Maj. Gen. Andrew Jackson led his army across the Flint River 200 years ago today as the Seminole War moved into a critical new phase.
This article is part of a series that commemorates the 200th anniversary of the first year of the Seminole War. Click here to read other articles in the series.
Jackson had reached Fort Early near present-day Cordele on the previous afternoon, but failing to find promised supplies there he decided to move quickly and march to the Muscogee (Creek) town of Chiaha (Chehaw) near what is now Leesburg, Georgia. The troops set out in a long column on the morning of February 27, 1818.
Fort Early was located atop a high hill from which much of the surrounding countryside could be seen, but the Flint River crossing at the fort was not suitable for the army. They soldiers instead marched a couple of hours south to a ferry that had been established by the Georgia militia during the preceding months. Capt. Hugh Young described the route of march:
…From Fort Early the path runs through sand and pine to the Flint which it intersects four and a half miles below the fort crossing a creek with sandy banks in the second mile and a small thickety branch one-quarter of a mile farther. Hence, to the crossing place through high but flat pine woods not so miry as the country north of Cedar Creek and with an occasional mix- ture of scrubby oak. The Flint, at the ferry, is one hundred and eighty yards wide, with a low pine bluff on the east side and a thicket on the west. Steep sandy banks. [I]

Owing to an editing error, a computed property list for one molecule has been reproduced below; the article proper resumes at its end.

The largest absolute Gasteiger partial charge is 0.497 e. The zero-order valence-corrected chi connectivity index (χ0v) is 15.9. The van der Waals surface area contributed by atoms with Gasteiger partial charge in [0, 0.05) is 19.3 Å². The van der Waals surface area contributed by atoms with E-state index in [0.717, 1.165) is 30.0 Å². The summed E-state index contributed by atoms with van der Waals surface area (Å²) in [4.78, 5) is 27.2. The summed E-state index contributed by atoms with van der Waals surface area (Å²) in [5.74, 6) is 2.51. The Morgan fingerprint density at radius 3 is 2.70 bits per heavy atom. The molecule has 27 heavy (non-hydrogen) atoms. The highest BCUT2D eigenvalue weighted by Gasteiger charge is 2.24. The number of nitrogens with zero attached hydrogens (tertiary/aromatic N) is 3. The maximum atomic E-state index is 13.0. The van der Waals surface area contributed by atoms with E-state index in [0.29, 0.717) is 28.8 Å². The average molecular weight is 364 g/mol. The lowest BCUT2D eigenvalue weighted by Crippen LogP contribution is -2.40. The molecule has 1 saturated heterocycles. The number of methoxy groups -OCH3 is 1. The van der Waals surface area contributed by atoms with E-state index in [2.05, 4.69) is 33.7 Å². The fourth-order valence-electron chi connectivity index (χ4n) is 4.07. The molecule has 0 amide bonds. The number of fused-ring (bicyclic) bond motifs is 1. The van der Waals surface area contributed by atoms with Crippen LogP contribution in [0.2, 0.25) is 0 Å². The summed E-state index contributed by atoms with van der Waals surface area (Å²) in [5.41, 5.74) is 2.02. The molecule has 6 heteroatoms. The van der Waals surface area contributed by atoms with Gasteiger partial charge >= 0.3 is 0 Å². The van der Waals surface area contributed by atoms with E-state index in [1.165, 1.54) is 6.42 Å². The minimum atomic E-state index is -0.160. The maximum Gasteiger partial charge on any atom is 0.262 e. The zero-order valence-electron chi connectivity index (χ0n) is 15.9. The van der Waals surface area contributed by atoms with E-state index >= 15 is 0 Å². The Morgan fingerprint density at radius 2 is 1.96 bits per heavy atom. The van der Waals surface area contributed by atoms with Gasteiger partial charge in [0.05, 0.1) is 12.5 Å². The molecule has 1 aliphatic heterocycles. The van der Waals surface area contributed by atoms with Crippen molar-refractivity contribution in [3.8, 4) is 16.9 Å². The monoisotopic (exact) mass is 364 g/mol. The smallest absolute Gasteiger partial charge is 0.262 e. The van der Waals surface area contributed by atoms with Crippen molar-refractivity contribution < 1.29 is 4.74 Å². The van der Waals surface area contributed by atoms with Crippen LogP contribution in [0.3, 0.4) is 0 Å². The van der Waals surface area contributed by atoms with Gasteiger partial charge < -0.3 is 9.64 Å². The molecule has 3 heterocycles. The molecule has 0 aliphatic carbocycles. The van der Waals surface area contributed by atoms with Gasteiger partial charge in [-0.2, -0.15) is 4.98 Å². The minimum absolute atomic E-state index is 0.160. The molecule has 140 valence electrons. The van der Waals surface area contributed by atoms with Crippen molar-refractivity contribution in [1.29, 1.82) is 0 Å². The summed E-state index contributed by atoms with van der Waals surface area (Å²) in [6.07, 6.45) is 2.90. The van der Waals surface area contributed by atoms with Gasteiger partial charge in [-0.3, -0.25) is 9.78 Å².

As the army was moving south, news reached Gen. Jackson of the attack by a Muscogee (Creek) raiding party on the Old Federal Road near Fort Mitchell (please see Attack on the Old Federal Road). Notes on the two reports from Col. David Brearley show that they were “Recd. at Creek one mile south of Fort Early Feby. 27th, 1818.”
The site of the crossing was southwest of today’s community of Warwick, Georgia. The river was running high and the process of moving men over on the ferry flat took time. The lead elements of the army began moving to the west bank at around midday on February 27, but the rear of the column would not make it across until the next morning.
Capt. Young described the west bank of the Flint at the ferry site:
…From the crossing place the path goes up the river one quarter of a mile to a place where the open pine woods are near the bank -but separated from it by a bayou with a deep rapid current and a width of twenty yards. This had to be bridged. The land on Flint is second rate, that on the west side the best with a mixed growth of pine and the varieties of oak. [II]
The vanguard of the army moved west from the ferry into what is now Lee County, Georgia, following a path that led to the Chiaha (Chehaw) towns. Jackson hoped to obtain corn and other supplies there. He later told his wife Rachel that the situation was extremely desperate:
…I reached Ft Early where I expected & was promised supplies, here I found half a pint of corn & half a pint of flower pr. man, to ration my troops, through a wilderness of upwards of sixty miles, with various large water courses unusually high to pass, I recollected how the Isarelites of old had been fed in the wilderness, encouraged my men, had the pittance of bread stuff issued, (I had hoggs on foot with me) ordered the line of march to be taken up, crossed the flint to draw what supplies I could from the Indians. [III]
The crossing of the Flint River continued into the night 200 years ago tonight. The march of the army would resume the next morning even before the total force could be gotten across the river.
This series will continue. You can read other articles by accessing the main timeline at Seminole War 200th Anniversary.
[I] Capt. Hugh Young
[III] Maj. Gen. Andrew Jackson to Rachel Jackson, March 26, 1818.